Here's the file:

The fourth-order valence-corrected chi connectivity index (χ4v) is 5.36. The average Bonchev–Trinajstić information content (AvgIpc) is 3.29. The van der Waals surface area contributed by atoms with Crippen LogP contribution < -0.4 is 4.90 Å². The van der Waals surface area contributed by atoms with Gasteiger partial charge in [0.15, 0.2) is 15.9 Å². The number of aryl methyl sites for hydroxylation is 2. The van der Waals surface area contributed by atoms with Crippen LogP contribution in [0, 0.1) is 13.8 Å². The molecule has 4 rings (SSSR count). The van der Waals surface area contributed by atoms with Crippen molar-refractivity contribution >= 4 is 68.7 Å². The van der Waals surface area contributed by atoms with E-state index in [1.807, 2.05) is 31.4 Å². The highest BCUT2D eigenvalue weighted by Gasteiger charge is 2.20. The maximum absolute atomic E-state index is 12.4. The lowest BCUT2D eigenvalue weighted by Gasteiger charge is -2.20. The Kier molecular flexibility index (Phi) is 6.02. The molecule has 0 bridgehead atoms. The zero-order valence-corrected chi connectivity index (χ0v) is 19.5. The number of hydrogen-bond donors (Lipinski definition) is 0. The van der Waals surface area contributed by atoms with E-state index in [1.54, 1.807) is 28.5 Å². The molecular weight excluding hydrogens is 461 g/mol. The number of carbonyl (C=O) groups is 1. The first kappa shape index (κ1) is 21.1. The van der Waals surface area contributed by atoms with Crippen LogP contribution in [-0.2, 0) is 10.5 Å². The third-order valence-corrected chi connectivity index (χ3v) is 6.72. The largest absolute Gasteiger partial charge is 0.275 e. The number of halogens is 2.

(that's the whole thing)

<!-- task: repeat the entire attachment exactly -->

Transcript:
The fourth-order valence-corrected chi connectivity index (χ4v) is 5.36. The average Bonchev–Trinajstić information content (AvgIpc) is 3.29. The van der Waals surface area contributed by atoms with Crippen LogP contribution < -0.4 is 4.90 Å². The van der Waals surface area contributed by atoms with Gasteiger partial charge in [0.15, 0.2) is 15.9 Å². The number of aryl methyl sites for hydroxylation is 2. The van der Waals surface area contributed by atoms with Crippen LogP contribution in [0, 0.1) is 13.8 Å². The molecule has 4 rings (SSSR count). The van der Waals surface area contributed by atoms with Crippen molar-refractivity contribution >= 4 is 68.7 Å². The van der Waals surface area contributed by atoms with E-state index in [1.807, 2.05) is 31.4 Å². The highest BCUT2D eigenvalue weighted by Gasteiger charge is 2.20. The maximum absolute atomic E-state index is 12.4. The lowest BCUT2D eigenvalue weighted by Gasteiger charge is -2.20. The Kier molecular flexibility index (Phi) is 6.02. The molecule has 0 bridgehead atoms. The zero-order valence-corrected chi connectivity index (χ0v) is 19.5. The number of hydrogen-bond donors (Lipinski definition) is 0. The van der Waals surface area contributed by atoms with E-state index in [1.54, 1.807) is 28.5 Å². The molecular weight excluding hydrogens is 461 g/mol. The number of carbonyl (C=O) groups is 1. The first kappa shape index (κ1) is 21.1. The van der Waals surface area contributed by atoms with Crippen LogP contribution in [-0.2, 0) is 10.5 Å². The third-order valence-corrected chi connectivity index (χ3v) is 6.72. The largest absolute Gasteiger partial charge is 0.275 e. The number of halogens is 2.